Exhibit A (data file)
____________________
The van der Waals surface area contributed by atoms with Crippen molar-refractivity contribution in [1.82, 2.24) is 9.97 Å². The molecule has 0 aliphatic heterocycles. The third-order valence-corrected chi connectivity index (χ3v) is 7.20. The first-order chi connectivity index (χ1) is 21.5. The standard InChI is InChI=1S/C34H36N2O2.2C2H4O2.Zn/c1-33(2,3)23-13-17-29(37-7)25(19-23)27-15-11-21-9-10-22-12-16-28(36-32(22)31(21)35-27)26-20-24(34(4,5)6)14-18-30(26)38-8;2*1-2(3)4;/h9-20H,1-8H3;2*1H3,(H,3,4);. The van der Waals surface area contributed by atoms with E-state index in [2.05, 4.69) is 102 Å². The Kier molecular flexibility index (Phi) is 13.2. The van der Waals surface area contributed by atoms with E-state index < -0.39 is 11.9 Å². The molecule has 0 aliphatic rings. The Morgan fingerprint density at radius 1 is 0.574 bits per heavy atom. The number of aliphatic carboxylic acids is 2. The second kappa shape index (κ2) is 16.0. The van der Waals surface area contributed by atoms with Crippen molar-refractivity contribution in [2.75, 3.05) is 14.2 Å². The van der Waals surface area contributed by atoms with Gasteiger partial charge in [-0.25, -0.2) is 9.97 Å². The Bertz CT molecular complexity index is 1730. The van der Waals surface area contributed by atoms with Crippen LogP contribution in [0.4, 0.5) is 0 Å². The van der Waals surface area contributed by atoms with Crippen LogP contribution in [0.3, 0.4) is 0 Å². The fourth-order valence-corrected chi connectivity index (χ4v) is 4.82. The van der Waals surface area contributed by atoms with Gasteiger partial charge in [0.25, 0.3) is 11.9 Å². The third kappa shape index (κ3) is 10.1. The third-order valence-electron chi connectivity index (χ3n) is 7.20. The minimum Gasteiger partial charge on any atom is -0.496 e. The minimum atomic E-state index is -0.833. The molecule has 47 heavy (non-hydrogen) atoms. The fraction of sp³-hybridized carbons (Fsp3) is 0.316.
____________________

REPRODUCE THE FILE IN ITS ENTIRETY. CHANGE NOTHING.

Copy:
The van der Waals surface area contributed by atoms with Crippen molar-refractivity contribution in [1.82, 2.24) is 9.97 Å². The molecule has 0 aliphatic heterocycles. The third-order valence-corrected chi connectivity index (χ3v) is 7.20. The first-order chi connectivity index (χ1) is 21.5. The standard InChI is InChI=1S/C34H36N2O2.2C2H4O2.Zn/c1-33(2,3)23-13-17-29(37-7)25(19-23)27-15-11-21-9-10-22-12-16-28(36-32(22)31(21)35-27)26-20-24(34(4,5)6)14-18-30(26)38-8;2*1-2(3)4;/h9-20H,1-8H3;2*1H3,(H,3,4);. The van der Waals surface area contributed by atoms with E-state index in [2.05, 4.69) is 102 Å². The Kier molecular flexibility index (Phi) is 13.2. The van der Waals surface area contributed by atoms with E-state index < -0.39 is 11.9 Å². The molecule has 0 aliphatic rings. The Morgan fingerprint density at radius 1 is 0.574 bits per heavy atom. The number of aliphatic carboxylic acids is 2. The second kappa shape index (κ2) is 16.0. The van der Waals surface area contributed by atoms with Crippen molar-refractivity contribution in [2.75, 3.05) is 14.2 Å². The van der Waals surface area contributed by atoms with Gasteiger partial charge in [-0.25, -0.2) is 9.97 Å². The Bertz CT molecular complexity index is 1730. The van der Waals surface area contributed by atoms with Crippen LogP contribution in [0.4, 0.5) is 0 Å². The van der Waals surface area contributed by atoms with Crippen LogP contribution in [0.3, 0.4) is 0 Å². The fourth-order valence-corrected chi connectivity index (χ4v) is 4.82. The van der Waals surface area contributed by atoms with Gasteiger partial charge in [0.25, 0.3) is 11.9 Å². The third kappa shape index (κ3) is 10.1. The third-order valence-electron chi connectivity index (χ3n) is 7.20. The minimum Gasteiger partial charge on any atom is -0.496 e. The minimum atomic E-state index is -0.833. The molecule has 47 heavy (non-hydrogen) atoms. The fraction of sp³-hybridized carbons (Fsp3) is 0.316.